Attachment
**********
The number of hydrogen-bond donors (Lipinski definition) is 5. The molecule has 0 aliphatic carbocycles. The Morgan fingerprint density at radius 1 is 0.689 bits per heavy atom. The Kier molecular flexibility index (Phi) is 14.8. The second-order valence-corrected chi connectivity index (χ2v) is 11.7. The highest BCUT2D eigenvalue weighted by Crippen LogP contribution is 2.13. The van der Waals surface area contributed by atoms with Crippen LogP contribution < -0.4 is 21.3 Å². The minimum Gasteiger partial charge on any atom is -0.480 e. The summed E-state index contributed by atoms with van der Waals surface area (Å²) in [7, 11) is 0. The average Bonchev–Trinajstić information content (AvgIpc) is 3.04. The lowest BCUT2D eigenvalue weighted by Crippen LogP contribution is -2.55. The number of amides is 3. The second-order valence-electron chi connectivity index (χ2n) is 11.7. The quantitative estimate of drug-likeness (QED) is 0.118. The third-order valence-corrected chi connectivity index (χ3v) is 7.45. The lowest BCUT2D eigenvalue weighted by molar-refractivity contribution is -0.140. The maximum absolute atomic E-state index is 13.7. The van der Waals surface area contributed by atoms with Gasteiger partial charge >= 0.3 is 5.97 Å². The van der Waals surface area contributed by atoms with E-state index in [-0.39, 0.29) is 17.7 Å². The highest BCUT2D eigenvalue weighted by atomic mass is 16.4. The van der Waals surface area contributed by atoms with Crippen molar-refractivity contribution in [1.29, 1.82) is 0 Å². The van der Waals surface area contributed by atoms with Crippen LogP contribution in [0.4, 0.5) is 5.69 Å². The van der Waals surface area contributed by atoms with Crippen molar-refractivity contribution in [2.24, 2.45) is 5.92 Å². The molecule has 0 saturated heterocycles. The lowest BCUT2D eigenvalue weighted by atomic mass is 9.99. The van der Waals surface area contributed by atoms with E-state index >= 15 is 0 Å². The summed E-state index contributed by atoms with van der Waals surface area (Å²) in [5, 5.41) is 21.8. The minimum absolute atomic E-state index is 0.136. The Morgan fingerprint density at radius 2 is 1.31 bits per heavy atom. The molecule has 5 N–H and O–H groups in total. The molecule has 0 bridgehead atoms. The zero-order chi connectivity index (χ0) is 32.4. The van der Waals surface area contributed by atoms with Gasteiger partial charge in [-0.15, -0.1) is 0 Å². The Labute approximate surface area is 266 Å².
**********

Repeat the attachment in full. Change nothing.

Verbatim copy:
The number of hydrogen-bond donors (Lipinski definition) is 5. The molecule has 0 aliphatic carbocycles. The Morgan fingerprint density at radius 1 is 0.689 bits per heavy atom. The Kier molecular flexibility index (Phi) is 14.8. The second-order valence-corrected chi connectivity index (χ2v) is 11.7. The highest BCUT2D eigenvalue weighted by Crippen LogP contribution is 2.13. The van der Waals surface area contributed by atoms with Crippen LogP contribution < -0.4 is 21.3 Å². The minimum Gasteiger partial charge on any atom is -0.480 e. The summed E-state index contributed by atoms with van der Waals surface area (Å²) in [7, 11) is 0. The average Bonchev–Trinajstić information content (AvgIpc) is 3.04. The lowest BCUT2D eigenvalue weighted by Crippen LogP contribution is -2.55. The number of amides is 3. The second-order valence-electron chi connectivity index (χ2n) is 11.7. The quantitative estimate of drug-likeness (QED) is 0.118. The third-order valence-corrected chi connectivity index (χ3v) is 7.45. The lowest BCUT2D eigenvalue weighted by molar-refractivity contribution is -0.140. The maximum absolute atomic E-state index is 13.7. The van der Waals surface area contributed by atoms with Gasteiger partial charge >= 0.3 is 5.97 Å². The van der Waals surface area contributed by atoms with E-state index in [-0.39, 0.29) is 17.7 Å². The highest BCUT2D eigenvalue weighted by atomic mass is 16.4. The van der Waals surface area contributed by atoms with Crippen molar-refractivity contribution in [1.29, 1.82) is 0 Å². The van der Waals surface area contributed by atoms with Crippen LogP contribution in [0.4, 0.5) is 5.69 Å². The van der Waals surface area contributed by atoms with Crippen molar-refractivity contribution in [2.24, 2.45) is 5.92 Å². The molecule has 0 saturated heterocycles. The lowest BCUT2D eigenvalue weighted by atomic mass is 9.99. The van der Waals surface area contributed by atoms with E-state index >= 15 is 0 Å². The summed E-state index contributed by atoms with van der Waals surface area (Å²) in [5, 5.41) is 21.8. The minimum absolute atomic E-state index is 0.136. The Morgan fingerprint density at radius 2 is 1.31 bits per heavy atom. The molecule has 5 N–H and O–H groups in total. The molecule has 0 bridgehead atoms. The zero-order chi connectivity index (χ0) is 32.4. The van der Waals surface area contributed by atoms with Gasteiger partial charge in [-0.15, -0.1) is 0 Å². The Labute approximate surface area is 266 Å².